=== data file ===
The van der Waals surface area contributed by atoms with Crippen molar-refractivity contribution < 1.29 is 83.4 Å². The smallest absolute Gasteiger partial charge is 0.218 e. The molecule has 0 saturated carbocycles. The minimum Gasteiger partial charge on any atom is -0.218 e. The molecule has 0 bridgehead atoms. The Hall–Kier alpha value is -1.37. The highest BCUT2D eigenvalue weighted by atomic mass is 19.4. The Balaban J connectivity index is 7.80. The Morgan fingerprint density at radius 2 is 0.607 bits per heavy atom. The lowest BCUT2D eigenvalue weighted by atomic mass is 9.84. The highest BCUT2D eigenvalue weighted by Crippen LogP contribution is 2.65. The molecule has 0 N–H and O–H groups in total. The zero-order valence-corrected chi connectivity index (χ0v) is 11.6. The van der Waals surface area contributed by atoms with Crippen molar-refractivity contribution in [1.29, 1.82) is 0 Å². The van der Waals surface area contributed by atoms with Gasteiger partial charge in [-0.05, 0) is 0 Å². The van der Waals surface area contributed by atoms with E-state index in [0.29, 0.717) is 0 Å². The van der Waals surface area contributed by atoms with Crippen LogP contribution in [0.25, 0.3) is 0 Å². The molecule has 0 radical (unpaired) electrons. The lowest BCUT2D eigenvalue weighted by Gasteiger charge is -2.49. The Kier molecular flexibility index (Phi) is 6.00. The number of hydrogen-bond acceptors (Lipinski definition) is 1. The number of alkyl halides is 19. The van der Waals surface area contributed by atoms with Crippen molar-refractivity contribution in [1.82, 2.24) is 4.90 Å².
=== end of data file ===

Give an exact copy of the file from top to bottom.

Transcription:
The van der Waals surface area contributed by atoms with Crippen molar-refractivity contribution < 1.29 is 83.4 Å². The smallest absolute Gasteiger partial charge is 0.218 e. The molecule has 0 saturated carbocycles. The minimum Gasteiger partial charge on any atom is -0.218 e. The molecule has 0 bridgehead atoms. The Hall–Kier alpha value is -1.37. The highest BCUT2D eigenvalue weighted by atomic mass is 19.4. The Balaban J connectivity index is 7.80. The Morgan fingerprint density at radius 2 is 0.607 bits per heavy atom. The lowest BCUT2D eigenvalue weighted by atomic mass is 9.84. The highest BCUT2D eigenvalue weighted by Crippen LogP contribution is 2.65. The molecule has 0 N–H and O–H groups in total. The zero-order valence-corrected chi connectivity index (χ0v) is 11.6. The van der Waals surface area contributed by atoms with Crippen molar-refractivity contribution in [1.29, 1.82) is 0 Å². The van der Waals surface area contributed by atoms with Gasteiger partial charge in [-0.05, 0) is 0 Å². The van der Waals surface area contributed by atoms with E-state index in [0.29, 0.717) is 0 Å². The van der Waals surface area contributed by atoms with Crippen LogP contribution in [0.25, 0.3) is 0 Å². The molecule has 0 radical (unpaired) electrons. The lowest BCUT2D eigenvalue weighted by Gasteiger charge is -2.49. The Kier molecular flexibility index (Phi) is 6.00. The number of hydrogen-bond acceptors (Lipinski definition) is 1. The number of alkyl halides is 19. The van der Waals surface area contributed by atoms with Crippen molar-refractivity contribution in [1.82, 2.24) is 4.90 Å².